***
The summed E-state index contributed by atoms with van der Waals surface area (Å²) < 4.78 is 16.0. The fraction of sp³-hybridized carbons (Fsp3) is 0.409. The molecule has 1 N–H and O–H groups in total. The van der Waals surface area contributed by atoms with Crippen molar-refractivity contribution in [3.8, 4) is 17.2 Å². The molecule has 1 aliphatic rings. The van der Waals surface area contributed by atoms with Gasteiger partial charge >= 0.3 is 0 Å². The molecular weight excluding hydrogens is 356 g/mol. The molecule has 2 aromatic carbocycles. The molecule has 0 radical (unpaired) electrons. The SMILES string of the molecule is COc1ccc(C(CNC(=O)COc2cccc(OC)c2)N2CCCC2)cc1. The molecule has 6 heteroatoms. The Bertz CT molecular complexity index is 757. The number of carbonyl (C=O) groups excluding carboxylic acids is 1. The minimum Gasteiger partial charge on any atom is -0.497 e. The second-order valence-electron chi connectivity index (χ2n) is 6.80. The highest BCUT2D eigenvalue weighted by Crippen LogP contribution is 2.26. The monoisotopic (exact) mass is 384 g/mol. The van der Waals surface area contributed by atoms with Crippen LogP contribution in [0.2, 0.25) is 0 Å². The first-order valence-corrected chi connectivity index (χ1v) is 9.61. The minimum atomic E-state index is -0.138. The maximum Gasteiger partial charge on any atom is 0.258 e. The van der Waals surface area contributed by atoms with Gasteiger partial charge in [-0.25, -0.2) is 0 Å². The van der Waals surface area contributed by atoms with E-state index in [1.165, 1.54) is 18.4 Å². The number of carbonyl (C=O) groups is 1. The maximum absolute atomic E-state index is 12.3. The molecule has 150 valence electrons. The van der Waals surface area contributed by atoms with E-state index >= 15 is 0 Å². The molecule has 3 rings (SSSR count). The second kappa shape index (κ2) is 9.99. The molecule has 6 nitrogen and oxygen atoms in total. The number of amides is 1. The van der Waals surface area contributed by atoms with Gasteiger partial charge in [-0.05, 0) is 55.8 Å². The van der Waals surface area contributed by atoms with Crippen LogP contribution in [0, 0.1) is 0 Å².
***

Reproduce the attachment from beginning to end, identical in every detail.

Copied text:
The summed E-state index contributed by atoms with van der Waals surface area (Å²) < 4.78 is 16.0. The fraction of sp³-hybridized carbons (Fsp3) is 0.409. The molecule has 1 N–H and O–H groups in total. The van der Waals surface area contributed by atoms with Crippen molar-refractivity contribution in [3.8, 4) is 17.2 Å². The molecule has 1 aliphatic rings. The van der Waals surface area contributed by atoms with Gasteiger partial charge >= 0.3 is 0 Å². The molecular weight excluding hydrogens is 356 g/mol. The molecule has 2 aromatic carbocycles. The molecule has 0 radical (unpaired) electrons. The SMILES string of the molecule is COc1ccc(C(CNC(=O)COc2cccc(OC)c2)N2CCCC2)cc1. The molecule has 6 heteroatoms. The Bertz CT molecular complexity index is 757. The number of carbonyl (C=O) groups excluding carboxylic acids is 1. The minimum Gasteiger partial charge on any atom is -0.497 e. The second-order valence-electron chi connectivity index (χ2n) is 6.80. The highest BCUT2D eigenvalue weighted by Crippen LogP contribution is 2.26. The monoisotopic (exact) mass is 384 g/mol. The van der Waals surface area contributed by atoms with Crippen LogP contribution in [0.2, 0.25) is 0 Å². The first-order valence-corrected chi connectivity index (χ1v) is 9.61. The minimum atomic E-state index is -0.138. The maximum Gasteiger partial charge on any atom is 0.258 e. The van der Waals surface area contributed by atoms with Gasteiger partial charge in [-0.25, -0.2) is 0 Å². The van der Waals surface area contributed by atoms with E-state index in [1.165, 1.54) is 18.4 Å². The number of carbonyl (C=O) groups is 1. The maximum absolute atomic E-state index is 12.3. The molecule has 150 valence electrons. The van der Waals surface area contributed by atoms with E-state index >= 15 is 0 Å². The molecule has 3 rings (SSSR count). The second kappa shape index (κ2) is 9.99. The molecule has 6 nitrogen and oxygen atoms in total. The number of amides is 1. The van der Waals surface area contributed by atoms with Gasteiger partial charge in [-0.05, 0) is 55.8 Å². The van der Waals surface area contributed by atoms with Crippen LogP contribution in [0, 0.1) is 0 Å².